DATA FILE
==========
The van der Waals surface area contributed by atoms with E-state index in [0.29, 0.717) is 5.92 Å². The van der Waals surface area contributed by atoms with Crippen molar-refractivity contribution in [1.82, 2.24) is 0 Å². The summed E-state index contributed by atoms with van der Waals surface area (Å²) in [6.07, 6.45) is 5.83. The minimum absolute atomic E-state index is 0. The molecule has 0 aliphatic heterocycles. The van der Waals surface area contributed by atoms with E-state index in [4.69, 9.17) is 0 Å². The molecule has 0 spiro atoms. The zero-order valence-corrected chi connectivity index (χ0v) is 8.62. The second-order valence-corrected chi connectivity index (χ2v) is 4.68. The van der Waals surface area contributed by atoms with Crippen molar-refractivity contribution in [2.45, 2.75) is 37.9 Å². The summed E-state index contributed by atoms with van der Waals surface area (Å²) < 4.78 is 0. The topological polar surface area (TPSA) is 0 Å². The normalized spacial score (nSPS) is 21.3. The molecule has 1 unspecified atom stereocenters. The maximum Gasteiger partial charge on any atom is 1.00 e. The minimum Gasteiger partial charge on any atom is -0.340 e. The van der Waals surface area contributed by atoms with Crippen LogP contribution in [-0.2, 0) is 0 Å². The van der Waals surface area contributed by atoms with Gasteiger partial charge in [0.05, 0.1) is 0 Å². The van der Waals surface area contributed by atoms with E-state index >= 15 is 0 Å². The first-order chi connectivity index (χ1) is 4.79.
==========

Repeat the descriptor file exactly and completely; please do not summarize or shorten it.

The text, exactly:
The van der Waals surface area contributed by atoms with E-state index in [0.29, 0.717) is 5.92 Å². The van der Waals surface area contributed by atoms with Crippen molar-refractivity contribution in [1.82, 2.24) is 0 Å². The summed E-state index contributed by atoms with van der Waals surface area (Å²) in [6.07, 6.45) is 5.83. The minimum absolute atomic E-state index is 0. The molecule has 0 aliphatic heterocycles. The van der Waals surface area contributed by atoms with E-state index in [4.69, 9.17) is 0 Å². The molecule has 0 spiro atoms. The zero-order valence-corrected chi connectivity index (χ0v) is 8.62. The second-order valence-corrected chi connectivity index (χ2v) is 4.68. The van der Waals surface area contributed by atoms with Crippen molar-refractivity contribution in [2.45, 2.75) is 37.9 Å². The summed E-state index contributed by atoms with van der Waals surface area (Å²) < 4.78 is 0. The topological polar surface area (TPSA) is 0 Å². The normalized spacial score (nSPS) is 21.3. The molecule has 1 unspecified atom stereocenters. The maximum Gasteiger partial charge on any atom is 1.00 e. The minimum Gasteiger partial charge on any atom is -0.340 e. The van der Waals surface area contributed by atoms with Crippen LogP contribution in [-0.2, 0) is 0 Å². The van der Waals surface area contributed by atoms with Gasteiger partial charge in [0.05, 0.1) is 0 Å². The van der Waals surface area contributed by atoms with E-state index >= 15 is 0 Å². The first-order chi connectivity index (χ1) is 4.79.